Presentation on theme: "THE SELF Humanistic Perspective. The Real Self: According to Rogers, our real self is based on our actual experiences and represents how we actually."— Presentation transcript:
THE SELF Humanistic Perspective
The Real Self: According to Rogers, our real self is based on our actual experiences and represents how we actually see ourselves. Why do I sometimes feel that I don’t know myself? Why do I sometimes say or do things that aren’t really me? Carl Rogers developed a clever answer to these relatively common and perplexing questions. Label a blank sheet of paper “Perceived Self” Spend about 5 minutes describing how you see yourself.
Ideal Self The ideal self, according to Rogers, is based on our hopes and wishes and reflects how we would like to see ourselves. Label a piece of paper “Ideal Self” and spend about 5 minutes describing who you would LIKE TO BE. Did anyone write the same thing on both papers? The Humanistic perspective argues that a fully self- actualized person finds the “Ideal Self” completely congruent with the “Perceived Self”
Contradiction between the ideal and real self A glaring contradiction between the “real” and “ideal” self can result in personality problems. What might account for the glaring differences between the real & ideal self? Maturity Still achieving goals Still in the process of finding our true identity
How popular is Humanism? Perhaps the main reason humanistic theories, such as those of Maslow & Rogers, continue to be popular is that they view people as basically good and believe that people can develop their true potentials. Criticisms? Provide little or no scientific proof that an innate tendency to self actualize exists. Description of human behavior rather than an explanation? Humanistic theories tend to ignore research showing that 20-60% of the development of intellectual, emotional, social, and personality traits comes from genetic factors.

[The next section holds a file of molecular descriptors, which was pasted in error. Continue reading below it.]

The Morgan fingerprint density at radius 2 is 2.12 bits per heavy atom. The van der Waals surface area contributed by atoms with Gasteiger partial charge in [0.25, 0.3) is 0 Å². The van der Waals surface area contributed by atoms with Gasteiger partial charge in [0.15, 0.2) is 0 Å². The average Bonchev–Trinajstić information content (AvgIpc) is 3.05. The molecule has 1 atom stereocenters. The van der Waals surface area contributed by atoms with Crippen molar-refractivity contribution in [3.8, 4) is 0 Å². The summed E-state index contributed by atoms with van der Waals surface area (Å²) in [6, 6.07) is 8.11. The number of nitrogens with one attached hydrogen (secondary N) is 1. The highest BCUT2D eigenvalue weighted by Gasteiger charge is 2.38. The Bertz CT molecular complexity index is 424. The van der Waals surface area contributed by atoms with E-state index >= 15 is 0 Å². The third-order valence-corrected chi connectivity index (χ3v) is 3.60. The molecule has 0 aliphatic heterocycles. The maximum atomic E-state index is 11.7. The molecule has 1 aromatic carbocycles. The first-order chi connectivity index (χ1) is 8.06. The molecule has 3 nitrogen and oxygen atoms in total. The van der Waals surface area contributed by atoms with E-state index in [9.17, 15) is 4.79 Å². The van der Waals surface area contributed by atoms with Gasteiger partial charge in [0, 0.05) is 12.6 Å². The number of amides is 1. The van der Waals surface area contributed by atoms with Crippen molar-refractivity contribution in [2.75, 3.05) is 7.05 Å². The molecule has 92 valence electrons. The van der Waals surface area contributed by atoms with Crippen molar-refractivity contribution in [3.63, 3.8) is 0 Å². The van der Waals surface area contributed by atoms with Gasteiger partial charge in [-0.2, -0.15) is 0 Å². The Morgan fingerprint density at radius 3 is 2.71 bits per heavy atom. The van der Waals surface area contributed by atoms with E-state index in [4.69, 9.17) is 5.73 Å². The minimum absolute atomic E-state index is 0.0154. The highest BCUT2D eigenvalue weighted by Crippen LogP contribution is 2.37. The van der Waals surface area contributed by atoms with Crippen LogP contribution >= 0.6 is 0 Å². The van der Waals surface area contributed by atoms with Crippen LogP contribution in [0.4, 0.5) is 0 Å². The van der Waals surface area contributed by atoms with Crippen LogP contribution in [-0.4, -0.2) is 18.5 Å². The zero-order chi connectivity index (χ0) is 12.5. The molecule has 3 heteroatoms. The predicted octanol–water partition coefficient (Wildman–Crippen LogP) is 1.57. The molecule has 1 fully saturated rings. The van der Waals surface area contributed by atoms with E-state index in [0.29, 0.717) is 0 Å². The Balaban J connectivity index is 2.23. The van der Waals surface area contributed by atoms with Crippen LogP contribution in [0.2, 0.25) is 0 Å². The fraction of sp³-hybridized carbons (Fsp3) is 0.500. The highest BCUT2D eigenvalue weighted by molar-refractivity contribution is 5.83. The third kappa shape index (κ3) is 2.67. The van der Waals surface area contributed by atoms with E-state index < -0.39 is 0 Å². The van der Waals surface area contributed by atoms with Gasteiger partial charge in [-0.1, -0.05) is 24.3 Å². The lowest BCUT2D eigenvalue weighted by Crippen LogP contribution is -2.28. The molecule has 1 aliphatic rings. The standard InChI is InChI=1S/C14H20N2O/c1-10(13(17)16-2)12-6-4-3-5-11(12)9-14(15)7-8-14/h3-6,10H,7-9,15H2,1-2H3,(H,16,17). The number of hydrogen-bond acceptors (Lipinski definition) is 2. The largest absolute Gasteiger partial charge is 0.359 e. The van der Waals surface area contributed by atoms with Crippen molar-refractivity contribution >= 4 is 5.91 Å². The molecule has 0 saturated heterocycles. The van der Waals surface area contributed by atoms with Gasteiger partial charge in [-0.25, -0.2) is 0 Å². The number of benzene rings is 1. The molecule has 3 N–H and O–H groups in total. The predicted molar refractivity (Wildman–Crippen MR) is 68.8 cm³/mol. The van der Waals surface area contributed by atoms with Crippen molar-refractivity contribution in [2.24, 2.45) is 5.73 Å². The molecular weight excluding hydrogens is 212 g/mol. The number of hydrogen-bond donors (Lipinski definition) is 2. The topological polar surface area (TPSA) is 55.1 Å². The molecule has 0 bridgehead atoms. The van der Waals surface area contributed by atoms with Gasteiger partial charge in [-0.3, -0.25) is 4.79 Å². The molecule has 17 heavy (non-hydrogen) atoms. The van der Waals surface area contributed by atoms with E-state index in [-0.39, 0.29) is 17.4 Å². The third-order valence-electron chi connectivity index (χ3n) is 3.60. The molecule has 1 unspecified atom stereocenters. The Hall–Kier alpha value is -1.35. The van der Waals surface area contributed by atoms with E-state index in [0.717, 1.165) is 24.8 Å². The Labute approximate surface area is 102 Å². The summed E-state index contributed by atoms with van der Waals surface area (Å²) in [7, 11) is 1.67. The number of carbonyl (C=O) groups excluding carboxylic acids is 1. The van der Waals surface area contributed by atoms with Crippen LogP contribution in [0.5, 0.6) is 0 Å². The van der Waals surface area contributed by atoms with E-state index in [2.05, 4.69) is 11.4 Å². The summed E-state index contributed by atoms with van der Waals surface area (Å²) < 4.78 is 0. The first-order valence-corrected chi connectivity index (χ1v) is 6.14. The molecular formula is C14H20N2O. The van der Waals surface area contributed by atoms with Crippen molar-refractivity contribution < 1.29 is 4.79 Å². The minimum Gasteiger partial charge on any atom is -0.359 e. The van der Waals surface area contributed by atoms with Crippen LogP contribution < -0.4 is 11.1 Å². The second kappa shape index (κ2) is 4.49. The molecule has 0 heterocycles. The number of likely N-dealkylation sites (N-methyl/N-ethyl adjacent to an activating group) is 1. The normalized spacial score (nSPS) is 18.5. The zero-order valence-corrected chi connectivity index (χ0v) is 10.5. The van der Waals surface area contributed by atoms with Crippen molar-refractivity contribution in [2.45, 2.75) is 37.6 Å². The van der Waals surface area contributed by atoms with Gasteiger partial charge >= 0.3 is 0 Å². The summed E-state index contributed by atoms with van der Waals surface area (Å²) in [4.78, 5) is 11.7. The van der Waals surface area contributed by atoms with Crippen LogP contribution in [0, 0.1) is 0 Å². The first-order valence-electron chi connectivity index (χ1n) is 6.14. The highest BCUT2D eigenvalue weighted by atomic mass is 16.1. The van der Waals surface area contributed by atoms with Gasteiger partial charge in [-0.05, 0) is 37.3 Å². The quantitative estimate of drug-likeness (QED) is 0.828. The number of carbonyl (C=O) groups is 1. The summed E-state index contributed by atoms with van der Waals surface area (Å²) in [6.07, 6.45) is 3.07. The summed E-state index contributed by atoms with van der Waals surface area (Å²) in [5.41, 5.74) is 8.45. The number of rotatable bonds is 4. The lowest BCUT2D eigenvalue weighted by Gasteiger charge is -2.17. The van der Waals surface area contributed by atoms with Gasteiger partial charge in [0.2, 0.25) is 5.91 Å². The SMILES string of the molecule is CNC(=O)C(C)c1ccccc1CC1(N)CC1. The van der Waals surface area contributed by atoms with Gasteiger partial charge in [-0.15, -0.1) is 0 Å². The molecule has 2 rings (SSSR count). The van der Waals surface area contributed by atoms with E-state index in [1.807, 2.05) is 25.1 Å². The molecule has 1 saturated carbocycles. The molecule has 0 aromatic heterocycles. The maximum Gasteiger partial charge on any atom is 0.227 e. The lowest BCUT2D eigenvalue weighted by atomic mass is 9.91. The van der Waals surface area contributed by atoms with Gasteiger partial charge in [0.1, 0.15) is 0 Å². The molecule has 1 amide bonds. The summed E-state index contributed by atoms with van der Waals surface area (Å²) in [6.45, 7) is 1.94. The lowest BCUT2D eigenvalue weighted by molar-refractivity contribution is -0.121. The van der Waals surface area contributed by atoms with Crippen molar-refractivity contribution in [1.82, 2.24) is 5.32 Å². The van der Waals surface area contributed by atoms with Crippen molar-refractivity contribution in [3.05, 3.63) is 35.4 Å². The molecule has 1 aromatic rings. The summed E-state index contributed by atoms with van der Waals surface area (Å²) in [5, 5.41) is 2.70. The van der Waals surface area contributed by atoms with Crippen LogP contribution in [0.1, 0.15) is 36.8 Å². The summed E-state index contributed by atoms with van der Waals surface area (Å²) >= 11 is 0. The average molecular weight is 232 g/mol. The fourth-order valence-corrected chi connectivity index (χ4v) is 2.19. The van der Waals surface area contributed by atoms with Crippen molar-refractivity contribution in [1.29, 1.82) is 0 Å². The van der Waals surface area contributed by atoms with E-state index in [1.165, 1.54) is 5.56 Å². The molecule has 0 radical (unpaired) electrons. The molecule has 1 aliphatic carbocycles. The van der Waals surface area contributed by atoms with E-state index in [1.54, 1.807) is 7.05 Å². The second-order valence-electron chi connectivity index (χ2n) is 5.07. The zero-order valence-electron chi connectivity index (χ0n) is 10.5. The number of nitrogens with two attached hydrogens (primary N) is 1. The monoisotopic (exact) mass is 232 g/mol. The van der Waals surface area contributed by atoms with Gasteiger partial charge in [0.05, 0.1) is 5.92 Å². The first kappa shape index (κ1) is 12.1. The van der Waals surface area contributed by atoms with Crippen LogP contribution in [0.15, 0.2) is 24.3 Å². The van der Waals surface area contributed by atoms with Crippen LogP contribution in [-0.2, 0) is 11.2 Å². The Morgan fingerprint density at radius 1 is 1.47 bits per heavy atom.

Assessing the Self What do we know from research? Visualization Benefits of Self-Esteem Culture Fewer sleepless nights Succumb less easily to pressures Less likely to use drugs Persist more on difficult tasks Just plain happier Fewer sleepless nights Succumb less easily to pressures Less likely to use drugs Persist more on difficult tasks Just plain happier 3 ways to maintain self-esteem 1. Value things at which they excel 2. Attribute problems to prejudice 3. Do what everyone else does (compare only to own group) 3 ways to maintain self-esteem 1. Value things at which they excel 2. Attribute problems to prejudice 3. Do what everyone else does (compare only to own group)
Activity! The Name-Letter Effect
The Self-Serving Bias A readiness to perceive oneself favorably. People accept responsibility for good deeds more often than for bad People see themselves as better than average Self-Presentation Theory
Individualism vs. Collectivism Individualism: Giving priority to one’s own goals over group goals and defining one’s personal attributes rather than group identifications (Independence) Collectivism: Giving priority to the goals of one’s group and defining one’s identity accordingly (Interdependence)
Value Contrasts Between Individualism and Collectivism ConceptIndividualismCollectivism SelfIndependentInterdependent Life TaskDiscover and express one’s uniqueness Maintain connections What mattersMe- personal achievementWe- group goals and solidarity Coping MethodChange realityAccommodate to reality RelationshipsMany, often temporary and casual Few, close and enduring Attributing BehaviorBehavior reflects one’s personality and attitudes Behavior reflects social norms and roles MoralityDefined by individuals (self- based) Defined by social networks (duty- based)